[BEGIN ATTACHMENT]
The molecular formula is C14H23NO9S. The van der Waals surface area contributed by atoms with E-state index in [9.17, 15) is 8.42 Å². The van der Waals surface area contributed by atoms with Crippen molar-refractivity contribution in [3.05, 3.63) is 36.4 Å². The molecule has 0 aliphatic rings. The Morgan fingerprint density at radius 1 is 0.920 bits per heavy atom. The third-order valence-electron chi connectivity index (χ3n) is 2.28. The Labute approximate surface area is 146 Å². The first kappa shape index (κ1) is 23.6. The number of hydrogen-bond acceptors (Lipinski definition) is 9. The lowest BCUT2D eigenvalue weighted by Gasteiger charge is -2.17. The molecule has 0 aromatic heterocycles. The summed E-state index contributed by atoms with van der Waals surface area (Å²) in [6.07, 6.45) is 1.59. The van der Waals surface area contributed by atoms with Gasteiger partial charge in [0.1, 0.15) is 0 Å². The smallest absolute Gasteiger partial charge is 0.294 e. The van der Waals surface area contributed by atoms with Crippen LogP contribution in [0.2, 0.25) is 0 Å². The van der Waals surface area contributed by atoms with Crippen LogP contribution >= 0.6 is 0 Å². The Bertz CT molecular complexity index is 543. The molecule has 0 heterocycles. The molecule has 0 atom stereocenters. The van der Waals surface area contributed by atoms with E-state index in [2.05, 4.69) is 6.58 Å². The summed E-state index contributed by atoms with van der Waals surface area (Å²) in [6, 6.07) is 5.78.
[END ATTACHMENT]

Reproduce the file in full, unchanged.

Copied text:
The molecular formula is C14H23NO9S. The van der Waals surface area contributed by atoms with E-state index in [9.17, 15) is 8.42 Å². The van der Waals surface area contributed by atoms with Crippen molar-refractivity contribution in [3.05, 3.63) is 36.4 Å². The molecule has 0 aliphatic rings. The Morgan fingerprint density at radius 1 is 0.920 bits per heavy atom. The third-order valence-electron chi connectivity index (χ3n) is 2.28. The Labute approximate surface area is 146 Å². The first kappa shape index (κ1) is 23.6. The number of hydrogen-bond acceptors (Lipinski definition) is 9. The lowest BCUT2D eigenvalue weighted by Gasteiger charge is -2.17. The molecule has 0 aromatic heterocycles. The summed E-state index contributed by atoms with van der Waals surface area (Å²) in [6.07, 6.45) is 1.59. The van der Waals surface area contributed by atoms with Gasteiger partial charge in [0.1, 0.15) is 0 Å². The smallest absolute Gasteiger partial charge is 0.294 e. The van der Waals surface area contributed by atoms with Crippen LogP contribution in [0.2, 0.25) is 0 Å². The van der Waals surface area contributed by atoms with Crippen LogP contribution >= 0.6 is 0 Å². The Bertz CT molecular complexity index is 543. The molecule has 0 heterocycles. The molecule has 0 atom stereocenters. The van der Waals surface area contributed by atoms with E-state index in [2.05, 4.69) is 6.58 Å². The summed E-state index contributed by atoms with van der Waals surface area (Å²) in [6, 6.07) is 5.78.